I’ve been using Juan Treminio’s excellent Puphpet tool to provision and set up a development server on the Macbook. Whilst it is an excellent tool for developing PHP websites it doesn’t come set up with an email server. My needs were simple, I wanted my PHP websites to send email via the built in mail() function, or via SMTP, but not to send mail externally. Ideally I wanted the the server to deliver all mail to one mailbox. On a previous VM my colleague, Aaron Brady, had helped me configure Exim to deliver all mail locally (details for doing this are here)) but I found an alternative method using Postfix. Here’s how to configure Postfix to deliver all mail to one mailbox.
sudo apt-get install postfix
Whilst this is intalling you will be prompted to configure Postfix for your needs. The first screen will ask you to choose your server configuration type. For our needs we choose ‘Local only’:
Next you will be asked to enter the domain name used for any email address without the domain part. As we are configuring Postfix to deliver all mail to a local user we can simply use the hostname of the server and select ‘OK’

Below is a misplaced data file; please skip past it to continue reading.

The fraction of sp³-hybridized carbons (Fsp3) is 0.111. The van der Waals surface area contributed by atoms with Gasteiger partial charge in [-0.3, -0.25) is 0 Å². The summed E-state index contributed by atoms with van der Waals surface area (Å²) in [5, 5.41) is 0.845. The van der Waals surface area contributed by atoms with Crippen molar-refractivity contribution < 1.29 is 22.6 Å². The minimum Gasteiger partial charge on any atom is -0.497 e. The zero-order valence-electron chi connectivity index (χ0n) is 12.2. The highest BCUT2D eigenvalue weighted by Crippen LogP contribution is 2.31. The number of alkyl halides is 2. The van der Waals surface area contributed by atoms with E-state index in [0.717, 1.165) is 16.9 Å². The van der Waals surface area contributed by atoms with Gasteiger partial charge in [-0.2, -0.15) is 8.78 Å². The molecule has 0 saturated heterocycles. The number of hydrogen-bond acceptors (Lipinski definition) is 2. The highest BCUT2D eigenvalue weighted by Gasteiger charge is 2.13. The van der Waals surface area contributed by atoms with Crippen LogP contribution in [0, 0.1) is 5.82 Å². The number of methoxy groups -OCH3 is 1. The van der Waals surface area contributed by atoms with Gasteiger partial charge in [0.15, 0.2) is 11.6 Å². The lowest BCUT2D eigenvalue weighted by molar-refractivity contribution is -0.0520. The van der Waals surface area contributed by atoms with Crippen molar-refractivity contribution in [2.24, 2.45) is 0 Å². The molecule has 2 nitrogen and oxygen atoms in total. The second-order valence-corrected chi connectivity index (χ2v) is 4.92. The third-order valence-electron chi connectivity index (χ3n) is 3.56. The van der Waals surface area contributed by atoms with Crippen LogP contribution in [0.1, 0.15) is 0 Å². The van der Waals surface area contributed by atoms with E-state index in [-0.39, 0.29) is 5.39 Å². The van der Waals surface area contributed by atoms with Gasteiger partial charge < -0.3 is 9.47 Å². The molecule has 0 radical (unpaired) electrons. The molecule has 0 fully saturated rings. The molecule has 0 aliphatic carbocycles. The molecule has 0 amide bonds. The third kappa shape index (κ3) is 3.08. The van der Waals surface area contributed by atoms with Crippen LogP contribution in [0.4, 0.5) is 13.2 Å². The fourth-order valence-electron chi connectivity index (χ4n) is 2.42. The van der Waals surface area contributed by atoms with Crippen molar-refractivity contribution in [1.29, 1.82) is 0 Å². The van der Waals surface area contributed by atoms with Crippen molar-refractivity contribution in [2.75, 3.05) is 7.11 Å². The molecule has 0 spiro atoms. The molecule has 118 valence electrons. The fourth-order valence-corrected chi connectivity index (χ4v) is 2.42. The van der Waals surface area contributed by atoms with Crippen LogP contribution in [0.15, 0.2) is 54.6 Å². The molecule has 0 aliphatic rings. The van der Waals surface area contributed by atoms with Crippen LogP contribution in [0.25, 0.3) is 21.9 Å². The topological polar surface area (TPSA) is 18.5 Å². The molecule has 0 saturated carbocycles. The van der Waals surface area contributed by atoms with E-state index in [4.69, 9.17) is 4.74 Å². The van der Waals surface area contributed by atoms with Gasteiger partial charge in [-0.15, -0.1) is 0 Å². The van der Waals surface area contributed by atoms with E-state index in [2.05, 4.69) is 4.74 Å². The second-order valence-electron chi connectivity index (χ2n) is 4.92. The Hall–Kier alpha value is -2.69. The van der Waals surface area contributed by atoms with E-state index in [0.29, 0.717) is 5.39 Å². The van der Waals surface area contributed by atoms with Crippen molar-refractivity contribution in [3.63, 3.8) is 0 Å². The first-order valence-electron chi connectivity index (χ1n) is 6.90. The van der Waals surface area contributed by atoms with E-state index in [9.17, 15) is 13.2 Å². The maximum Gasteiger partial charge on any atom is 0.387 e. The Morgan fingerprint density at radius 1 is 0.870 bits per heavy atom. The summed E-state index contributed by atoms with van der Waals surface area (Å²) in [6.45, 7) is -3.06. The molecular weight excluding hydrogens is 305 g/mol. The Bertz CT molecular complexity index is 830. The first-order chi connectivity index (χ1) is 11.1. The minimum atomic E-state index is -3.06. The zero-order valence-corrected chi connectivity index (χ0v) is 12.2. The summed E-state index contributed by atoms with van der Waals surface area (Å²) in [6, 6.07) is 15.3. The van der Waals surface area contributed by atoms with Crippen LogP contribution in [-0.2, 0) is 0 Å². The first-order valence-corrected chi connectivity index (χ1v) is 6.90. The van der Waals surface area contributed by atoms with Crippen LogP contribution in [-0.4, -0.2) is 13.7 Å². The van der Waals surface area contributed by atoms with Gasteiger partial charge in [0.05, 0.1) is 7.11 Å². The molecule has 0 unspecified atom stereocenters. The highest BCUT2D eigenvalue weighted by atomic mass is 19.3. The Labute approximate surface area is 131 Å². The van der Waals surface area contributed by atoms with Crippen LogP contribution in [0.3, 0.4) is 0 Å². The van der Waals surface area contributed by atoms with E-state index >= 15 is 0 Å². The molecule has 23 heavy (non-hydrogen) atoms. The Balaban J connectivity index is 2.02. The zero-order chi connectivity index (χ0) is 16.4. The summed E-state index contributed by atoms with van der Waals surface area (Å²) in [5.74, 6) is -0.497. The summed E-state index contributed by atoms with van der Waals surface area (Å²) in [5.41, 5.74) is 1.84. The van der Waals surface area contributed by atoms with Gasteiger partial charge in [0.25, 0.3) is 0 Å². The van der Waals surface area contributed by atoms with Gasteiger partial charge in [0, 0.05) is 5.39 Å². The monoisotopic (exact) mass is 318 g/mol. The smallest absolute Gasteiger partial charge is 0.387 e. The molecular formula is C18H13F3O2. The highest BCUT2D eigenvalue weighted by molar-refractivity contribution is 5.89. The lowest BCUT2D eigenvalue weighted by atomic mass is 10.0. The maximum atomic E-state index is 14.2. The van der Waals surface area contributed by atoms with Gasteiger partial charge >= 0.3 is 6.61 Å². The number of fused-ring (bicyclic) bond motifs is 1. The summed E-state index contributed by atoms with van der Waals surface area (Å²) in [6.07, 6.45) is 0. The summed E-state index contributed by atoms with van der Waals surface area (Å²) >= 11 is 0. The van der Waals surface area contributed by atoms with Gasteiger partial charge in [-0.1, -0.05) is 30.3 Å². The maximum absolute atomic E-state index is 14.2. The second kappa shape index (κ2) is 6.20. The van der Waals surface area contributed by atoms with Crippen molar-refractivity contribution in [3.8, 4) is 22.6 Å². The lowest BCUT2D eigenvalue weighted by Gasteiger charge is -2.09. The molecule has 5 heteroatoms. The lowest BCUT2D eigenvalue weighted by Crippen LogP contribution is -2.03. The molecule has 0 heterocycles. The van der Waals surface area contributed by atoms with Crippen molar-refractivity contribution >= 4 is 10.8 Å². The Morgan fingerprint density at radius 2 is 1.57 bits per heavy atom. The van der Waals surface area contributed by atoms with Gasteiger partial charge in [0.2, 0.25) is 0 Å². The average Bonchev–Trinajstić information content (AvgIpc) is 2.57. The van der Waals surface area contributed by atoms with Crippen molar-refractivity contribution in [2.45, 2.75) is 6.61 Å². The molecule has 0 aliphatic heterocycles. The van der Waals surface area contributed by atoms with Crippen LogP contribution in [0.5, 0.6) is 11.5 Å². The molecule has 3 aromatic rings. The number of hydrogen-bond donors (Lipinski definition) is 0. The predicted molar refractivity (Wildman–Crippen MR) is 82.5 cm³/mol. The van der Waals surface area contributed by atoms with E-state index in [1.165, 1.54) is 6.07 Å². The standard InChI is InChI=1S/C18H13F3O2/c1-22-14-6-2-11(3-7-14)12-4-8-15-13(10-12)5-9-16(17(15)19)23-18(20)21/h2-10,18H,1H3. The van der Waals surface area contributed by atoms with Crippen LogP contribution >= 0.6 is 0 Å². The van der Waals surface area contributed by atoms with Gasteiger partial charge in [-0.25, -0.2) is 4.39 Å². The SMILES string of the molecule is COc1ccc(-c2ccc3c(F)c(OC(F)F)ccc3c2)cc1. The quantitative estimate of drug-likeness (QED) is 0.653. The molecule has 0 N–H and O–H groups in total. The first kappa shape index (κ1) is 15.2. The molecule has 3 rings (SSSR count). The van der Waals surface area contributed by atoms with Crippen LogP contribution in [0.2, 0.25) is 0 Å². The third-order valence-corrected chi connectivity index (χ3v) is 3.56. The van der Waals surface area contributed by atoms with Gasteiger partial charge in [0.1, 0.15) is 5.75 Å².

address rewriting. First, edit /etc/postfix/main.cf and add the following at the bottom:
canonical_maps = regexp:/etc/postfix/canonical-redirect
Now create a new file at
/etc/postfix/canonical-redirect and add the following. As I’m using a vagrant box I want all mail delivering to the ‘vagrant’ user. You should change this to the user you want mail delivering to:
Save the file and restart Postfix:
sudo service postfix restart
That’s it! Mail should now be delivered to the Vagrant user. To test, run this one-line php script. You should see ‘bool(true’) as a result.
$ php -r "var_dump(mail('[email protected]', 'test emai', 'test'));" bool(true)
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